Stripping of Gas from the Galaxy C153 in Abell 2125 - images and information

Here are some images and supporting information for the January AAS press release on galaxy transformation in Abell 2125. The embargo time for media release is 0920 EST on Jan. 6, 2004. Most images are displayed at low resolution; click for the larger ones. The cluster is at redshift z=0.25 (920 Mpc or about 3 billion light-years distant); extensive redshift data indicate that it is dominated by mergers among substructures around a rich and X-ray bright core, all lying within a long filament seen near our line of sight. Multiwavelength data show us the fate of a lage spiral galaxy which has raced through the core's intergalactic gas and is having its own gas stripped away as we watch. The press release with images and video may be seen at the STScI press site. Other partners in this project are Frazer Owen (National Radio Astronomy Observatory), Michael Ledlow (Gemini Observatory), and Daniel Wang (University of Massachusetts. Neal Miller (NASA GSFC) and Glenn Morrison (IPAC) have also been involved in studying the dynamics of the cluster Abell 2125.

Supporting information for media:

One-page PDF version of the Atlanta AAS display presentation.

PowerPoint briefing presentation from AAS media session.

Greg Bothun's image of the Coma cluster for comparison with Alan Dressler's HST data on Abell 851 at redshift z=0.4 graphically shows how spirals have vanished from clusters over cosmic time (part of the Butcher-Oemler effect).

There is a nice animated simulation of ram-pressure stripping removing gas from a spiral presented by C. Balkowski, B. Vollmer, and V. Cayatte.

Sequence of observations and conclusions, going back to about 1994:

  • VLA survey identifies an unusual number of detected cluster members in Abell 2125.
  • Galaxy distribution and ROSAT X-ray data suggest that Abell 2125 consists of two merging clusters, based on distributions of both optically- and radio-selected galaxies as well as X-ray structure.
  • Optical spectroscopy of cluster members, initially concentrating on the radio sources. Some have AGN, some are star-forming systems. C153 included, doesn't yet stand out as very strange.
  • Multicolor cluster mapping from Kitt Peak 4m and 2.1m. C153 stands out for extremely blue colors, making it the brightest cluster member in the near-ultraviolet.
  • HST WFPC2 images, targeted to get the largest number of radio-detected galaxies in 3 fields. show the morphological oddities of C153, and that it is different in this regard from all the other radio sources.
  • Extensive redshift survey of optically-selected cluster members (Neal Miller et al. preprint includes 266 galaxies) from the KPNO 4m and 3.5m WIYN Hydra system, shows two (maybe three) merging systems, not identical with what we'd suspected from galaxy distributions and ROSAT data alone. C153 and one of the three central galaxies belong to the less rich system, blueshifted by 2000 km/s with respect to the richer system.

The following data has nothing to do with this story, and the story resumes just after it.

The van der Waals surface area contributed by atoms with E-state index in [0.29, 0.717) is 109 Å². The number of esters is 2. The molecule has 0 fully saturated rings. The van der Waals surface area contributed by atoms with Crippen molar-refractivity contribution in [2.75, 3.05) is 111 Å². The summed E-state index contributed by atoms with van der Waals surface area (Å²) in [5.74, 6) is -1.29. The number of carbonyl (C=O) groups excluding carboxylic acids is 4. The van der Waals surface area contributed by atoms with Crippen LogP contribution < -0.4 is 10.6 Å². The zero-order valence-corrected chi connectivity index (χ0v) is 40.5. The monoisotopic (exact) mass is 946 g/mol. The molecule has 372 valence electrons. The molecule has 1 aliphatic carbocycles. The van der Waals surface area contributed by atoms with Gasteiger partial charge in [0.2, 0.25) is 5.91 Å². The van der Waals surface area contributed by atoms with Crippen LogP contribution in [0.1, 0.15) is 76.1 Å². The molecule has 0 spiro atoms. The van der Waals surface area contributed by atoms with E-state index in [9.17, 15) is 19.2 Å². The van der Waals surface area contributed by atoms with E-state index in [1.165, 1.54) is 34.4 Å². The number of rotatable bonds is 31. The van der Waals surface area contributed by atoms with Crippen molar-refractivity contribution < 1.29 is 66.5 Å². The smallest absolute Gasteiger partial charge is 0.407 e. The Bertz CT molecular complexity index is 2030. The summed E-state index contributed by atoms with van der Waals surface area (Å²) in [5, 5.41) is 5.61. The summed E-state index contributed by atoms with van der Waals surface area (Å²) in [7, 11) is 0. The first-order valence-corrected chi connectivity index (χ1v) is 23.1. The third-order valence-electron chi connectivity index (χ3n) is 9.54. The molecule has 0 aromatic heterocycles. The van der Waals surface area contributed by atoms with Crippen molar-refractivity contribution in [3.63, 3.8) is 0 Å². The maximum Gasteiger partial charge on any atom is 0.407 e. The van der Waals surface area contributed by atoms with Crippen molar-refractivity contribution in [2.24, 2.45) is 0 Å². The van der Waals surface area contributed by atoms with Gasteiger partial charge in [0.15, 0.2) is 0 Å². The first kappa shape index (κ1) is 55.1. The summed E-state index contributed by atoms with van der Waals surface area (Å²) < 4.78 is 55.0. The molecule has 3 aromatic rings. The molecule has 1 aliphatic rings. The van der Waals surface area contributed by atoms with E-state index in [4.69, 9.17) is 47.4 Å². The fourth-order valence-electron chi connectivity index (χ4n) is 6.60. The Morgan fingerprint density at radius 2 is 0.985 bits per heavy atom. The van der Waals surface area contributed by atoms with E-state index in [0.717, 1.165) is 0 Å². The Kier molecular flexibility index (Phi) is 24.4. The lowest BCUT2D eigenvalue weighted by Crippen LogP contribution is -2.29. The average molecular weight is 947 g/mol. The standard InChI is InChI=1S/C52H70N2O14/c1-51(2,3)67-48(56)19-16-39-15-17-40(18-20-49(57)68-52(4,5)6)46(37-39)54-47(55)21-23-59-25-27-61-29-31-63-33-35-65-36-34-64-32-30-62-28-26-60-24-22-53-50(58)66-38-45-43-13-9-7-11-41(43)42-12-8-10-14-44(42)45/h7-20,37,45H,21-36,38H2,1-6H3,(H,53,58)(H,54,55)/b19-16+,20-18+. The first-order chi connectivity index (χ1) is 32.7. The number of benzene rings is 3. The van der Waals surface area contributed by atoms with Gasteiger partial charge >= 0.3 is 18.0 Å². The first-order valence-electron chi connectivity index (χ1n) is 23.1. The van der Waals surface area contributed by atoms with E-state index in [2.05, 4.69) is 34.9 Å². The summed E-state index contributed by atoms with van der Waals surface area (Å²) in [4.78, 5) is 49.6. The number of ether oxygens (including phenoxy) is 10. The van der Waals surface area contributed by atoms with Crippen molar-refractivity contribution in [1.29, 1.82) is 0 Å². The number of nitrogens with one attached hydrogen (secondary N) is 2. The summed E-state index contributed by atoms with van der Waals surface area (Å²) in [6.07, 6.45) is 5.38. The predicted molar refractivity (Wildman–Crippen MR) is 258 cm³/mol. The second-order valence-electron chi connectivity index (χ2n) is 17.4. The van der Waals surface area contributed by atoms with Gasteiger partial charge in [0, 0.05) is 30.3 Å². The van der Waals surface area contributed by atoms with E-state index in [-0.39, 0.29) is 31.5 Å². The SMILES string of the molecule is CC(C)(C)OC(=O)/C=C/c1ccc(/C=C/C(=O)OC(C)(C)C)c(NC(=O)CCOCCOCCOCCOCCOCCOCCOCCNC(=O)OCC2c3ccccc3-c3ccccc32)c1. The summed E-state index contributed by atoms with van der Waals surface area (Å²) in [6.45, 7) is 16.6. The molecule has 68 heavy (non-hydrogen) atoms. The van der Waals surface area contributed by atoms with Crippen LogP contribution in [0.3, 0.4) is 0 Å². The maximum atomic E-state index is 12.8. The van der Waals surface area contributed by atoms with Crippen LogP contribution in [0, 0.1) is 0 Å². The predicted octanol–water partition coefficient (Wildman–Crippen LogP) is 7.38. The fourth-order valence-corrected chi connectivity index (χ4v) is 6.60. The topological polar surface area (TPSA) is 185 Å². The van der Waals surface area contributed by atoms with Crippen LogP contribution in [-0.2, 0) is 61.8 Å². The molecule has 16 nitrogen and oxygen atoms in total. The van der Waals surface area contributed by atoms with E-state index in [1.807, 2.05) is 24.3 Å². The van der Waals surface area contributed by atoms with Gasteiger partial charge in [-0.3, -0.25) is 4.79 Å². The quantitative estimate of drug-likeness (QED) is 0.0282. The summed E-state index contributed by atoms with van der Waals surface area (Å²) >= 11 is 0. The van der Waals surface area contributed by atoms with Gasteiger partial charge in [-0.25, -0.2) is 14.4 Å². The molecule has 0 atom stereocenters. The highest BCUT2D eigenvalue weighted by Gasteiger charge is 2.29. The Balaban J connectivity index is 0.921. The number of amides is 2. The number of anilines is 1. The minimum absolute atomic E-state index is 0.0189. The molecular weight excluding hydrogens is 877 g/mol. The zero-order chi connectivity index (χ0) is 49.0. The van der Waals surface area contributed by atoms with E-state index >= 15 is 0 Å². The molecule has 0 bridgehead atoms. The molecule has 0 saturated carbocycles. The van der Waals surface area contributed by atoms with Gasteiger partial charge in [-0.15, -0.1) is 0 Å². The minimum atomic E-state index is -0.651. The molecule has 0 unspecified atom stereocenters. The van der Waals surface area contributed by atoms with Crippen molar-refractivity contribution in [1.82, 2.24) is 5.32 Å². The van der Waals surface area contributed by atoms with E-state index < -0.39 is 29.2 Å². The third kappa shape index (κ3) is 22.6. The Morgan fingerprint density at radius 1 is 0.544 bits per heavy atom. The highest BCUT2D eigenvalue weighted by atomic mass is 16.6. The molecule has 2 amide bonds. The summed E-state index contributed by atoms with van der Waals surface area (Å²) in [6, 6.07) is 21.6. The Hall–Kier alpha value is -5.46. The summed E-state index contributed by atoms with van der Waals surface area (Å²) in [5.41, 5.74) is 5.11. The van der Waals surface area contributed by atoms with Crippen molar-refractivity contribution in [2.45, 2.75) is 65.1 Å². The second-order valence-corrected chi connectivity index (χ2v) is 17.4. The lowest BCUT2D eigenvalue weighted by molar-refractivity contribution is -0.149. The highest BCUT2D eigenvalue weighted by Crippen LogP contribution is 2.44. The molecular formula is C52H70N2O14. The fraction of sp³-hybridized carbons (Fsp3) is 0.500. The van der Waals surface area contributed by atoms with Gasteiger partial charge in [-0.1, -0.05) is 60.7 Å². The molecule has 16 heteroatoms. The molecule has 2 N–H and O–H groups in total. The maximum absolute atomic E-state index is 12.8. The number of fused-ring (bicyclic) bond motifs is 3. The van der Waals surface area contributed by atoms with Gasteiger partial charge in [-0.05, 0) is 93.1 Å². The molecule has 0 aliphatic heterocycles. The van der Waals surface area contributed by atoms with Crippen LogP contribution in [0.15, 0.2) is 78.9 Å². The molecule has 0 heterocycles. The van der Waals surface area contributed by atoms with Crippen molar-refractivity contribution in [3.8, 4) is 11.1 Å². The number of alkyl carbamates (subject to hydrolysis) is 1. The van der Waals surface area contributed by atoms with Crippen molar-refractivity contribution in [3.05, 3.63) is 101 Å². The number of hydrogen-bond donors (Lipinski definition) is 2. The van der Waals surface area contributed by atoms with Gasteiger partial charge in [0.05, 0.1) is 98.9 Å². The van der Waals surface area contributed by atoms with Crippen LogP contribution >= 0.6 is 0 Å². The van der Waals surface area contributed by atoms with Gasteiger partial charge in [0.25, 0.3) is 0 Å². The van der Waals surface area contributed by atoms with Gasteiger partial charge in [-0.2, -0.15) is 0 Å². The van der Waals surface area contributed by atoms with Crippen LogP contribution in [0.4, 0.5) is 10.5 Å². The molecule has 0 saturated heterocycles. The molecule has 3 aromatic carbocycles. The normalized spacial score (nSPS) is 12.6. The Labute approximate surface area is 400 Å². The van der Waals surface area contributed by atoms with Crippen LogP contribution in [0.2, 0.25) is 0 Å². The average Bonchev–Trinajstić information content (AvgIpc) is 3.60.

• More detailed VLA observations show that the radio emission extends along the disk of C153, rather than being completely concentrated to the core, indicating that the radio emission has a contribution from a star-forming episode rather than an only active nucleus hidden behind the dust.
  • KPNO 4m Mosaic images show the extended tail of [O II] emission from ionized gas, the only such extended feature in the cluster, and the existence of a near-UV excess emerging from one side of C153 roughly aligned with this (apparently recent star formation).
  • Gemini-N GMOS long-slit spectra (included in a survey of background objects when there was room available in the slit mask) give details of the stellar population and show that the ionized gas motions are completely different from the stars.
  • Chandra ACIS data show a tail in low-energy X-rays (0.5-2 keV) which in part coincides with the ionized-gas tail, leading the observers to suspect gas stripping from C153 before they knew about the [O II] feature. (Let not the right hand know what the left hand is doing...). This material stands out as cooler than the surrounding intracluster gas. A similar feature, without the additional multiwavelength evidence, was just reported in the Virgo-cluster elliptical galaxy M86, and similarly interpreted as gas stripped from this galaxy (much poorer in cool gas than C153).

    Above: the inner part of Abell 2125 from two-color WFPC2 imaging. The triple central galaxy is just off the left edge. C153 is the galaxy near the left side showing plumes of emission-line material (red).

    Here are two displays of the same data now zoomed around C153 itself. Linear (left) and logarithmic stretches are both helpful in showing the inner chaotic dust structure and the plumes of star-forming regions extending up (more or less north) and to the left from it. These, in turn, are regions where other data suggest gas has recently been swept from the galaxy. If there isn't already a galaxy called the Flying Fish, this one will do.

    Color composite images of Abell 2125 from the KPNO 4m Mosaic Imager. Available as JPEGS covering 3x4 arcminutes (a2125mos2.jpg) and, scrunched down, 6x8 arcminutes (a2125mos2wf.jpg); even that last one is only about 1/16 of the full field by area. Mark Hanna at NOAO has sent a trial TIFF of the cluster core after cleaning up the star-saturation artifacts. For your browsing pleasure, I've set up color composites of the entire 8000x8000 Mosaic field, at full resolution (12-Mbyte jpeg) or half-size (2.8-Mbyte jpeg). Getting these made required using both my workstation and laptop to cover for one another's shortcomings... This image shows the major clumps in Abell 2125 (there's another big group of galaxies in the 4 o-clock direction to the SW), plus interesting background clusters, foreground interacting galaxies, and the ubiquitous background of faint blue galaxies. And looking north during the summer, we were graced by the trails of not just one, but two, tumbling Russian SL-16 booster stages, that aren't quite completely eliminated in image stacking.

    Now for the multiwavelength evidence as to what kind of bad things happened to this galaxy. The contours below are of [O II] emission from ionized gas, observed with the KPNO 4m and CCD Mosaic, overlaid on the HST V-band image (approximately emitted B band). This shows gas in a trail from the galaxy, which makes sense if it has passed through the center of the cluster's hot gas recently. The galaxy is part of a subsystem with redshift 2000 km/s higher than the main cluster (which likely has most of the X-ray gas seen by Chandra). This sure looks like gas stripping in action.

    [O II] contours on HST V image